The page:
3.       Among the 13 female, their other pathological diagnoses are: Multiple system atrophy (1), Parkinson’s disease (1), healthy elderly (4), corticobasal degeneration (1), progressive supranuclear palsy (6)

4.       Mean age of death of the 13 female with positive CTE: 84 years

5.       Potential risk factors and related info of the 13 female with positive CTE: excessive alcohol (2), suicide attempt (1), risk sports (2 – gymnastic, cycling, horse riding), falls and related traumatic brain injury in old age (11), fractures resulted from falls (8), motor accident (2), domestic abuse (1). Some cases have more than 1 of these factors.

Katherine: Why do you think there have been so few cases of Female CTE reported in scientific papers and the press?

Dr. Ling: I think the small number of female with CTE is mainly due to sampling bias in that most brain donors with a history of repetitive traumatic brain injury happened to be male and there are more male athletes in high risk sports. Whether genetic factor of the female gender plays a protective role is not known.

Katherine: Could you look at new study, Chronic traumatic encephalopathy pathology in a neurodegenerative disorders brain bank, and tell me what you think about what can be concluded about gender and female CTE?

Chronic traumatic encephalopathy pathology in a neurodegenerative disorders brain bank

Kevin F. Bieniek1,2 · Owen A. Ross1 · Kerry A. Cormier3 · Ronald L. Walton1 · Alexandra Soto‐Ortolaza1 · Amelia E. Johnston4 · Pamela DeSaro4 · Kevin B. Boylan4 · Neill R. Graff‐Radford4 · Zbigniew K. Wszolek4 · Rosa Rademakers1 · Bradley F. Boeve5 · Ann C. McKee3,6 · Dennis W. Dickson1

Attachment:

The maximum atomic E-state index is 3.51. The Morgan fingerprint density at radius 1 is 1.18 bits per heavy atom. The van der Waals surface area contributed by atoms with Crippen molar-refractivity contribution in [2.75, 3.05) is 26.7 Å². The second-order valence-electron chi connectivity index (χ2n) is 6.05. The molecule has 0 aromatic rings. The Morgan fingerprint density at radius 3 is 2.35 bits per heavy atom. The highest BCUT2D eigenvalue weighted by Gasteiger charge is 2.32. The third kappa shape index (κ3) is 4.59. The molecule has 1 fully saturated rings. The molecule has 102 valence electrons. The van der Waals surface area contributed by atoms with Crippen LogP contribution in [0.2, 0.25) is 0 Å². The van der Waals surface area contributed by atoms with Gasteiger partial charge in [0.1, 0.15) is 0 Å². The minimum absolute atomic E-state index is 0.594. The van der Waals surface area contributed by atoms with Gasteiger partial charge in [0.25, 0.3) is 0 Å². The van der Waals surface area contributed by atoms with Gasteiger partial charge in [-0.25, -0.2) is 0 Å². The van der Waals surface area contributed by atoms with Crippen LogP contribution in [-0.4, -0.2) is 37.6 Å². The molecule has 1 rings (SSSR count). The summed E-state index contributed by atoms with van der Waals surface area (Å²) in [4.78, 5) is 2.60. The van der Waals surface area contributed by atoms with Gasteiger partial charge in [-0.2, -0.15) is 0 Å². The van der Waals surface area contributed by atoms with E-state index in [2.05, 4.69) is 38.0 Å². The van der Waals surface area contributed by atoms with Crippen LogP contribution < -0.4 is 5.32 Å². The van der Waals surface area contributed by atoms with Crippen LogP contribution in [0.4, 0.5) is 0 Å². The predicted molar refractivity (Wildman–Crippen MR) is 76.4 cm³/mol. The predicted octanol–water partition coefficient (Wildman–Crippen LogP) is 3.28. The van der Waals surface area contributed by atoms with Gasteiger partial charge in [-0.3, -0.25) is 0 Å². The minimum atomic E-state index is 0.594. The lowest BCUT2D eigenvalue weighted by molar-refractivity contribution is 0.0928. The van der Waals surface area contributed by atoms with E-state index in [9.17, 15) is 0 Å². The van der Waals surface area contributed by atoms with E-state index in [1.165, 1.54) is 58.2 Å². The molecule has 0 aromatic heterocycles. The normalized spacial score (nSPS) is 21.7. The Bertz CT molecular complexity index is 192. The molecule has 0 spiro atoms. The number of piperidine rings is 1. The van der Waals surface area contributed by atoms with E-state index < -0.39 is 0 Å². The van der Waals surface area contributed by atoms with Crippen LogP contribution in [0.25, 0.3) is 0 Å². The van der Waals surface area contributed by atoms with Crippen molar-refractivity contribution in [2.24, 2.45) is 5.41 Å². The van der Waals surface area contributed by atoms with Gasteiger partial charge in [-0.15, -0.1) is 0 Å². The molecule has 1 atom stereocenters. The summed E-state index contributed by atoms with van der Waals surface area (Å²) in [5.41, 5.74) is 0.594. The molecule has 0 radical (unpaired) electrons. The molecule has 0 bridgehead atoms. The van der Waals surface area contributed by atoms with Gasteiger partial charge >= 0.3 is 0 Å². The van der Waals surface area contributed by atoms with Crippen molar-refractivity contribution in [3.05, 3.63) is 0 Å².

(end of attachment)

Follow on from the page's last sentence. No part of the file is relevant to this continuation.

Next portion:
Received: 28 September 2015 / Revised: 23 October 2015 / Accepted: 25 October 2015 / Published online: 30 October 2015 © Springer-Verlag Berlin Heidelberg 2015 

Dr. Ling: In this paper, they looked at all cases with history of risk sports in men and checked if there was CTE pathology in the brains. The finding was: 32% male athletes had CTE pathology. Women were excluded from the screening so no female athletes were included. Non-female athletes were also screened for CTE as control subjects but 0% had CTE.

Katherine: I am most grateful to Dr. Ling and the time she made to answer my many questions and really expand our limited knowledge of Female CTE.

Dr Helen Ling, PhD, BMedSc, BMBS, MSc, FRCP(T), MRCP(UK)

Senior Clinical Research Associate

Dr Helen Ling completed her medical training at the University of Nottingham, UK. After her Neurology training, she joined the Reta Lila Weston Institute and Queen Square Brain Bank for Neurological Studies, Institute of Neurology, University College London, UK since 2008 and was awarded a PhD in neuroscience research in 2014. Dr Ling’s main research interests include clinical and pathological features of progressive supranuclear palsy (PSP), corticobasal degeneration (CBD) and chronic traumatic encephalopathy (CTE). Dr Ling is currently funded by the CBD Solution Grant to study the pathological staging of CBD.